If we believe that what went wrong with Dorian was due to something innate in him, we must examine what traits within a person can produce a sociopath. The first and most obvious answer to this is some biological tendency toward evil—but is that possible? Are some people born to kill? This question may not be entirely answerable, though there exist identifiable characteristics shared by those who commit evil deeds. Writer Vera B. Profit describes evil in a way that perfectly encapsulates Dorian’s personality in her book, Devil Next Door: Toward a Literary and Psychological Definition of Human Evil. She states:
Evil individuals consistently treat others poorly, are exclusively interested in themselves and their welfare, are laws unto themselves and ceaselessly attempt to hide their strident failings behind a plethora of half-truths and total fabrications. (Profit 181)
Additionally, in doing her research, Profit references an analysis written by Psychologist M. Scott Peck, M.D. in 1983, who identified eight specific characteristics of evil:
Drawing upon his clinical findings and corroborated by copious amounts of multi-disciplinary materials, this study identifies the eight signs of individual evil: victimization of body and/or spirit, failure to recognize the separateness of others, their depersonalization, unmitigated narcissism, the unsubordinated use of power, scapegoating, lying, and the total inability to tolerate legitimate criticism. (Profit xii)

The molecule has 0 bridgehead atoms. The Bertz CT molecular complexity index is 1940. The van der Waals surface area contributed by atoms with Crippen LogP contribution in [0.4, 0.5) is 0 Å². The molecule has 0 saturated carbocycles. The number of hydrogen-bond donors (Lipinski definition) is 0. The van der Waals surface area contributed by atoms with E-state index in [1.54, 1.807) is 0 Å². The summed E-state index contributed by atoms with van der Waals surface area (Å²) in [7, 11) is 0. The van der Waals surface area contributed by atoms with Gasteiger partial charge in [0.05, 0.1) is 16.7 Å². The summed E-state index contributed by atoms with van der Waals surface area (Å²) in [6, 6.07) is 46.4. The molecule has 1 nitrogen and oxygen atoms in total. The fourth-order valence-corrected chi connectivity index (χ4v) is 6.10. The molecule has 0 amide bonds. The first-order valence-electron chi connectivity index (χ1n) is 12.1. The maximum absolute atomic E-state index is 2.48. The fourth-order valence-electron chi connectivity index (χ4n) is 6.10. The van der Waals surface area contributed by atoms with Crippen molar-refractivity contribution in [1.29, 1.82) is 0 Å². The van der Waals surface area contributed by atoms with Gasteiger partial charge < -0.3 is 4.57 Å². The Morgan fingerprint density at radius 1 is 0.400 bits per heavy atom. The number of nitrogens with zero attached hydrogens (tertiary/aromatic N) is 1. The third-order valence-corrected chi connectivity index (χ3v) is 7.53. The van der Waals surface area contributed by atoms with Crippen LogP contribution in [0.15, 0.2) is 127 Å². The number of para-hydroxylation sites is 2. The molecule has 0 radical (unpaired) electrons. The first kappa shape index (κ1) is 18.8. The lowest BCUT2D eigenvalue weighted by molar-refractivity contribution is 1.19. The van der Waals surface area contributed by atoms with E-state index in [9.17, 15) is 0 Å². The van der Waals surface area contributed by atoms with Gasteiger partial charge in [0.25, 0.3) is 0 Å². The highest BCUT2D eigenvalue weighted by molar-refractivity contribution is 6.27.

Breaking this down as we think about Dorian, we observe that he has both victimized others (Sybil, Basil, Alan, James), and been victimized not only by himself but by his own grandfather (Lord Kelso)—who caused the death of his father (Profit 96). Lord Kelso deprives Dorian of a family (his mother dies within a year of his father while Dorian is still a young boy) and as he loathed the father, he loathes the boy and neglects his grandson throughout the boy’s childhood. With regard to Dr. Peck’s “signs of evil” characteristic “victimization” (Profit xii), Dorian certainly qualifies as having been victimized if not in body, certainly in spirit.